Over the past couple of years, the Government of Canada has been taking steps to address past injustices to Chinese Canadians, Indo-Canadians and other ethnic communities – “actions related to immigration restrictions and wartime measures, which, although legal at the time, are considered to be inconsistent with the values that Canadians hold today.”
The current Canadian federal government is now taking responsibility for some of the less positive aspects of Canadian immigration history. Consultations with various ethno-cultural groups seeking redress for past wrongs have been progressing and the new terms and conditions of the Community Historical Recognition Program (CHRP) are being finalized. Agreements have already been reached with some ethno-cultural communities and apologies and symbolic payments to survivors of the long-ago policies have been made. “All you can do as a government is demonstrate though meaningful symbolic actions, serious regret for what happened in the past,” explains Jason Kenney, secretary of state for multicultural and Canadian identity.
One of the Canadian government’s focuses in these consultations is the Indo-Canadian community and the Komagata Maru ship incident of 1914. The incident, for which Indo-Canadians have long been seeking a formal apology, saw over 350 Sikhs, Muslims, and Hindus forced back to sea from a Vancouver harbour, after having been detained in the ship with little food for over a month. The British Columbia Court of Appeal administered the deportation order based on the existing law that immigrants who had not traveled directly from their country of origin were prohibited from landing in Canada. As ships could not manage a direct passage from India to Canada at the time, the law was perceived as discriminatory.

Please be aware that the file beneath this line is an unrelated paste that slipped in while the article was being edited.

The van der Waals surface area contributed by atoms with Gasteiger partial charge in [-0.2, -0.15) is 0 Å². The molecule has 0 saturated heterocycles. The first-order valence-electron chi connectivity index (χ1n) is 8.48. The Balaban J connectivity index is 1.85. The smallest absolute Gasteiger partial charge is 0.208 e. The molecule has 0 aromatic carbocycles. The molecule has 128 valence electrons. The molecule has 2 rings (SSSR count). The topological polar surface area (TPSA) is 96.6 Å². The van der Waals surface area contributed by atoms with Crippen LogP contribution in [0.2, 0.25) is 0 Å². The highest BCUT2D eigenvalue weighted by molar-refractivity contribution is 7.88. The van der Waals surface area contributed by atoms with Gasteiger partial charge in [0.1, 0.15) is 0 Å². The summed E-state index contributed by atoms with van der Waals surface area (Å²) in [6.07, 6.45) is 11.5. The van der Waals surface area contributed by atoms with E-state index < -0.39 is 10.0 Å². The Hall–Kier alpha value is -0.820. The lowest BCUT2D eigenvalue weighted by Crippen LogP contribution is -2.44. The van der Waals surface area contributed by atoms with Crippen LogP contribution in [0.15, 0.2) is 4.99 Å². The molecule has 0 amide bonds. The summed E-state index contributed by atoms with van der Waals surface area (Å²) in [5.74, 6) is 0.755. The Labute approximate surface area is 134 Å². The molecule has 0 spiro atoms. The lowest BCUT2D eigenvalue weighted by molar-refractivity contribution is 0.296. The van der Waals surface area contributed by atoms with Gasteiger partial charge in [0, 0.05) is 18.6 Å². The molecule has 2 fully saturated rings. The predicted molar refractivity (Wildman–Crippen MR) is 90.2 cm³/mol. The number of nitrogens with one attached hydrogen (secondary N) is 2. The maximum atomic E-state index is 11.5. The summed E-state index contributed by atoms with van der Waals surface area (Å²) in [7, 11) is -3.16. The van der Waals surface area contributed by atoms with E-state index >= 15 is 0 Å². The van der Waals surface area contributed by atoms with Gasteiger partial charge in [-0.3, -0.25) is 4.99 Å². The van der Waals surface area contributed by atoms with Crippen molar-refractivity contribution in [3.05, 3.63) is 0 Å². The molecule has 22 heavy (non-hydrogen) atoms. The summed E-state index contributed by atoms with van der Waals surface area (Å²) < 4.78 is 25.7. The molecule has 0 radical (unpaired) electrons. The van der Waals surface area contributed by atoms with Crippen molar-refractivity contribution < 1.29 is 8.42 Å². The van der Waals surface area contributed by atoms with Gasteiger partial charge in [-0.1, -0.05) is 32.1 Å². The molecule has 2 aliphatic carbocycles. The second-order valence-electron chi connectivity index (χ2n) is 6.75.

In a speech made by Prime Minister Stephen Harper in August 2006, he stated that “the government of Canada acknowledges the Komagata Maru incident and [will] soon undertake consultations with the Indo-Canadian community on how best to recognize this sad moment in [Canada’s] history.” Since that time, meetings and town hall gatherings have been held in Toronto and Vancouver with representation from the different religions and different segments of the Indo-Canadian community. Seeking to facilitate intra-community dialogue, solicit the views of Indo-Canadians, and provide a degree of healing and closure, the meetings reinforced the Canadian government’s commitment to the community. A report was prepared for the Minister of Canadian Heritage with suggestions about how to commemorate the incident as well as the impacts of Indian migration to Canada. The government is currently deliberating over an action plan for redress to the Indo-Canadian community.
Indian troops first visited Canada on their way back from Queen Victoria’s Diamond Jubilee in 1897. Back in India they described a country waiting to be settled by British subjects like themselves, and migration from India to Canada began. The past 40 years have seen the most concentrated immigration, as hundreds of thousands of people from the Indian subcontinent have chosen to make Canada their home. India remains a top source country for Canadian immigration, under the Federal Skilled Worker Program. The present Indo-Canadian population is about three quarters of a million.
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